Trying to Get Enough Air Into Your Farm Soil? How Aerators Can Help

Agricultural

As a farmer, you know how important it is to till the soil before you plant. You know how important it is to churn the soil and grind up leftover crops in the fall to give some nutrients back to the soil. You even know that the soil needs to have more air introduced in order to be healthy for next year’s crops. Unfortunately, this last task is not always the easiest when it comes to farm equipment. You have a tiller and a plow, but you should also have agricultural soil aerators. There are different agricultural soil aerators to create different aeration methods in your soil. Take a look.

The Tow-Behind Single Wide Universal Aerator

This aerator is about six to eight feet wide. It attaches to a tractor and is towed/pulled behind. Its rotating pick-spines create aeration holes about four to six inches deep, leaving plenty of room for air to circulate over and through these openings. It works best on smaller fields.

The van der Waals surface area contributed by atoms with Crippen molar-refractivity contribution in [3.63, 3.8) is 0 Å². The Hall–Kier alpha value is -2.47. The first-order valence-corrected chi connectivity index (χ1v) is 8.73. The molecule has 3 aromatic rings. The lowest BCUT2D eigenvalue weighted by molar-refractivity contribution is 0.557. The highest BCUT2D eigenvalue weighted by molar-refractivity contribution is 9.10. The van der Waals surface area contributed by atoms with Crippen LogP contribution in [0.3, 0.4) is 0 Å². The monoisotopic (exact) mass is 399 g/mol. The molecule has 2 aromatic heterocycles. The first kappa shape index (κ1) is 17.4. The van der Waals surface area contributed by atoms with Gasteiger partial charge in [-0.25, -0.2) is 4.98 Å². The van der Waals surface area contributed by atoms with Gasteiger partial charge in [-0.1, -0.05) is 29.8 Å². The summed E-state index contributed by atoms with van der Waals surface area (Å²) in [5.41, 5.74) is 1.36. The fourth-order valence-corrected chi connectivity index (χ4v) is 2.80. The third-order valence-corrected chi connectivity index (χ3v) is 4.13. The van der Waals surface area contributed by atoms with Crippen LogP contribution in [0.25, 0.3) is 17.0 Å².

Front Mount Aerator

This aerator is a little more compact, but you can mount it to the front of a lawn tractor, skid steer or standard tractor. Rather than tow behind where you can’t see the aerator hit rocks in the field, you can push ahead and stop if you see rocks surfacing from the soil. It is a good option for a medium field and spring aeration.

Walk Behind Aerator

While it’s unlikely that you would ever need a walk-behind aerator, they are nice to have in the event that you have smaller patches of soil that need aeration. A good example is soil that surrounds a tree in the field where other aerators cannot get close.